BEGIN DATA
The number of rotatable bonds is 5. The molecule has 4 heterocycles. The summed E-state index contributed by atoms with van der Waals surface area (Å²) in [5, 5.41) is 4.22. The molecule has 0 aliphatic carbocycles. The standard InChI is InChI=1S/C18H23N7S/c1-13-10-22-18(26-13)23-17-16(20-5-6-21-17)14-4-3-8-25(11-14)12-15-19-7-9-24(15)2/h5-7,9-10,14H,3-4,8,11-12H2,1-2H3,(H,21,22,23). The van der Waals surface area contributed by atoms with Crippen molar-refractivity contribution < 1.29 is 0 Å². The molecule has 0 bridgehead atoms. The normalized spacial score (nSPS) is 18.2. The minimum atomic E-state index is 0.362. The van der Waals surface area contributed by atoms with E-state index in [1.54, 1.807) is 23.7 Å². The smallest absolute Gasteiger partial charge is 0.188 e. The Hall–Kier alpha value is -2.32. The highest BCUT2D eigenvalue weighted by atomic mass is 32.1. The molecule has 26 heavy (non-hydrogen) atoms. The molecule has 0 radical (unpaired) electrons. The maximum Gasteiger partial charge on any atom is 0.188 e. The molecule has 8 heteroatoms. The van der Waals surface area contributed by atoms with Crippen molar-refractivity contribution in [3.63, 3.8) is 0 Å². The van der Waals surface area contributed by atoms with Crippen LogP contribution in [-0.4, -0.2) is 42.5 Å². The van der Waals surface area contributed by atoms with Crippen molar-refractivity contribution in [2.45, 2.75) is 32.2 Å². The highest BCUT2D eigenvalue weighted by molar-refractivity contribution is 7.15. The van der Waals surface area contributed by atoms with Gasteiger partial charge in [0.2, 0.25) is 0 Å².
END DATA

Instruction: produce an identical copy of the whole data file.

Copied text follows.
The number of rotatable bonds is 5. The molecule has 4 heterocycles. The summed E-state index contributed by atoms with van der Waals surface area (Å²) in [5, 5.41) is 4.22. The molecule has 0 aliphatic carbocycles. The standard InChI is InChI=1S/C18H23N7S/c1-13-10-22-18(26-13)23-17-16(20-5-6-21-17)14-4-3-8-25(11-14)12-15-19-7-9-24(15)2/h5-7,9-10,14H,3-4,8,11-12H2,1-2H3,(H,21,22,23). The van der Waals surface area contributed by atoms with Crippen molar-refractivity contribution < 1.29 is 0 Å². The molecule has 0 bridgehead atoms. The normalized spacial score (nSPS) is 18.2. The minimum atomic E-state index is 0.362. The van der Waals surface area contributed by atoms with E-state index in [1.54, 1.807) is 23.7 Å². The smallest absolute Gasteiger partial charge is 0.188 e. The Hall–Kier alpha value is -2.32. The highest BCUT2D eigenvalue weighted by atomic mass is 32.1. The molecule has 26 heavy (non-hydrogen) atoms. The molecule has 0 radical (unpaired) electrons. The maximum Gasteiger partial charge on any atom is 0.188 e. The molecule has 8 heteroatoms. The van der Waals surface area contributed by atoms with Crippen molar-refractivity contribution in [3.63, 3.8) is 0 Å². The van der Waals surface area contributed by atoms with Crippen LogP contribution in [-0.4, -0.2) is 42.5 Å². The van der Waals surface area contributed by atoms with Crippen molar-refractivity contribution in [2.45, 2.75) is 32.2 Å². The highest BCUT2D eigenvalue weighted by molar-refractivity contribution is 7.15. The van der Waals surface area contributed by atoms with Gasteiger partial charge in [0.2, 0.25) is 0 Å².